Mencía is a Spanish grape variety primarily found in the northwestern part of the country. It is planted on over 9,100 hectares (22,000 acres), and it is primarily found in the Bierzo, Ribeira Sacra and Valdeorras regions.
Most wines produced from Mencía have traditionally been light, pale, relatively fragrant red wines for early consumption. This style of wine was the result of post-Phylloxera plantations on fertile plains, which tended to give high yields but diluted wine. In recent years, much more concentrated and complex wines have been produced by a new generation of winemakers, primarily from old vines growing on hillsides, often on schist soils, in combination with careful vineyard management. This has led to a renewed interest in Mencía and the Denominaciones de Origen using it, such as Bierzo, Valdeorras, Ribeira Sacra and the little-known Liébana.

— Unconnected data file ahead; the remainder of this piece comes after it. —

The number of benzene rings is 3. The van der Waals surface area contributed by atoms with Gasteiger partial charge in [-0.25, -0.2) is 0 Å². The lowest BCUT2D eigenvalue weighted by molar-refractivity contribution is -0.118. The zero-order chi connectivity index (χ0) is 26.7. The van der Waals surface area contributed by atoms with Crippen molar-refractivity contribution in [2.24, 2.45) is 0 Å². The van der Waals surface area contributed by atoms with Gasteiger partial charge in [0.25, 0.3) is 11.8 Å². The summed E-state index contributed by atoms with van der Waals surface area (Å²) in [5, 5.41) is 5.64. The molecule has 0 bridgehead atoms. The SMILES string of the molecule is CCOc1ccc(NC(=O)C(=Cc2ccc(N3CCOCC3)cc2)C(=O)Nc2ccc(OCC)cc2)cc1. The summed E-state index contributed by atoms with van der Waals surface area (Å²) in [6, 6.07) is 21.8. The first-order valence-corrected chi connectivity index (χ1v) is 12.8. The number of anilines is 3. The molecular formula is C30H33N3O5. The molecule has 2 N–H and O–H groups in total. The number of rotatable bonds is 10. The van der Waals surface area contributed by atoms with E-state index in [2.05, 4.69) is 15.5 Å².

Since the 1990s, the grape is increasing in popularity, and an increasing number of noted Spanish winemakers are now working with it.
Instead, DNA profiling carried out by the Department of Vegetal Biology of the Universidad Politécnica de Madrid has concluded that Mencía is identical to Portugal's Jaen do Dão (or Jaen for short) grape variety.
Over the years, Mencía has been known under a variety of synonyms including: Fernao Pires Tinta, Giao, Jaen, Loureiro Tinto, Mencin, Negra, Negro, Mencia Roble, Tinto Mencia and Tinto Mollar.